Thursday, January 19, 2012

South Carolina Debate

I did a long write-up on the debate over at Plum Line, so I'll mostly just send you there. If you missed it, but enjoy presidential debates in general, I'll recommend this one: started with a bang, and rarely let up.

As I said over there, how it will affect GOP voters in the short run depends mostly on what spin is accepted within the GOP partisan press; there's certainly plenty of great clips to support virtually any interpretation. Beyond that, I'm very curious about how Rick Santorum's attacks, especially his quite vicious and personal attacks on Newt, played to conservative audiences. It played really well to me, and in my view any conservative should buy the idea that Newt absolutely cannot be trusted, but I'll certainly confess that I'm not exactly neutral on that subject.

And I'll also repeat what I said over there about John King: he totally, totally screwed up the "open marriage" question. Probably his best bet was to just leave it alone, but if he really wanted to press it he could have framed it better in lots of different ways. All that said: don't assume that five good minutes from Newt makes the issue go away. Among other things, Jay Leno and the rest of that gang aren't going to lay off just because a partisan crowd fell for a cheap rhetorical trick. Don't forget, too, that his marriage record is only one of Newt's many, many, many vulnerabilities. I wouldn't want to guess how it affects him in South Carolina in the short term, but in the long term very few Republican politicians or operatives really want to spend all summer and fall defending Newt's personal life.


  1. As I've said many times before, I have trouble imagining any scenario in which Mitt loses the nomination, even though he could lose South Carolina. But the tax-return thing has, for the first time, led me to wonder about the intriguing possibility of what would happen if some major Romney scandal were to emerge. What would the party do? What would the voters do? I assume it would throw everything into chaos--which is part of why it would have to be something really disqualifying. Merely hurting his image isn't enough. I've long thought that if there were any real skeletons in Romney's closet, they'd have been revealed long ago, but you never know.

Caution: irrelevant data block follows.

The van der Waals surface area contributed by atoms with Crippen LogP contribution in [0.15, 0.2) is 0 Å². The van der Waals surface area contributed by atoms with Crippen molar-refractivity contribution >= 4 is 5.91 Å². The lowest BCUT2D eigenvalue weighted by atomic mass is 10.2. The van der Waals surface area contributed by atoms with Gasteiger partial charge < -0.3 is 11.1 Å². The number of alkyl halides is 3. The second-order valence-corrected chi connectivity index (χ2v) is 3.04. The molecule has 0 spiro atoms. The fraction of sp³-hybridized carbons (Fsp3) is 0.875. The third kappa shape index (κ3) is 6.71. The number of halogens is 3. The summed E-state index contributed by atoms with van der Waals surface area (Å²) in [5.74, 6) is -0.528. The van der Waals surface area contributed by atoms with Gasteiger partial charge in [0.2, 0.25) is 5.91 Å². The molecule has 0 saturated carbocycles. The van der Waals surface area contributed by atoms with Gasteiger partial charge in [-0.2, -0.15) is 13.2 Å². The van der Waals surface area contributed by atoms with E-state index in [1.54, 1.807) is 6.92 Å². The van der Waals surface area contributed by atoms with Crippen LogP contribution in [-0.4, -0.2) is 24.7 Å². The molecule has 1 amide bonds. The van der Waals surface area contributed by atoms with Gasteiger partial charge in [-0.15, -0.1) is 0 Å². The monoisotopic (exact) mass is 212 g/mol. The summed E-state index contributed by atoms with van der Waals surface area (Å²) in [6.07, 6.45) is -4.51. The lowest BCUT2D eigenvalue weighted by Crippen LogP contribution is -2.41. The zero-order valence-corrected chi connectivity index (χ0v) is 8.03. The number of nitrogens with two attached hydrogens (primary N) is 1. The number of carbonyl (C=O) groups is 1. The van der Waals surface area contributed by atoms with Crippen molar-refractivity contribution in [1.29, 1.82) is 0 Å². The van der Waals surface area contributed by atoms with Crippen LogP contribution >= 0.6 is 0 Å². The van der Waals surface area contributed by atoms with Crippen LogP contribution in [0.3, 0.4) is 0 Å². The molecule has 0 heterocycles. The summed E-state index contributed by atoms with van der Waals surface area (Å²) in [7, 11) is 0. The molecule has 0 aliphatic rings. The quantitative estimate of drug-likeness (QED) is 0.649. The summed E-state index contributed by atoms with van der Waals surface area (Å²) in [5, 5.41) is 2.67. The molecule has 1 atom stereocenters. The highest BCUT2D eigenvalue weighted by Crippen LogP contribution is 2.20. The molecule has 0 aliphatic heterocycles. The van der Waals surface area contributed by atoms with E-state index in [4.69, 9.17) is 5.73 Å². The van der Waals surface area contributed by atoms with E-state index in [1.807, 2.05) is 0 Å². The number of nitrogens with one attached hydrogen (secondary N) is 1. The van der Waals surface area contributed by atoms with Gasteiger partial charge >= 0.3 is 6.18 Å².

1. I hope he releases the tax returns very soon. I wonder what's going to take a bigger hit--Mitt's clean guy image, or the Republican tax plans? There are a lot of tax issues this year, the SS tax cut extension being the least controversial. There is a question of corporate profit repatriation (here) and reforming the tax code before the Bush tax cuts expire (here).

  2. To the moral warriors, Newt will always have at least half-a-scalp, Clinton's.

    What's Santorum got? Positions.

    1. It's not the most important point, but I'll join in the John King-bashing. To quote myself, King "put the cherry on top of a triple-scoop-sundae-with-everything media feeding frenzy that completely missed the point of the real story."*

      The real story being the one John Richardson broke in Esquire in 2010---that Marianne Gingrich, Newt's closest political adviser for much of the 1980s and 90s, is horrified at the prospect of him getting anywhere near the Oval Office.


  3. I'm not so sure Romney's slam on Gingrich about working with Reagan is going to play as devastatingly as you seem to feel. I didn't even notice it while I was watching/chatting (not totally rapt attention, conceded). Was it a big applause line for Mitt?

    But while it's true on the substance, I wonder if it plays. I don't feel today's Republican party has a particularly realistic memory of the actual Reagan presidency. By the same token, I'm not sure they will want to connect the truly nutty things Newt did as speaker to modern-day "reality". And now I turn the balance of my time over to political commentator and FOX News military analyst Col. Nathan Jessup, USMC (ret.)

    Jessup: Newt is still the guy these voters WANT on that wall.. he's the guy those voters NEED on that wall!

    (The colonel is placed under arrest for his actions at Gitmo, and led from the studio.)


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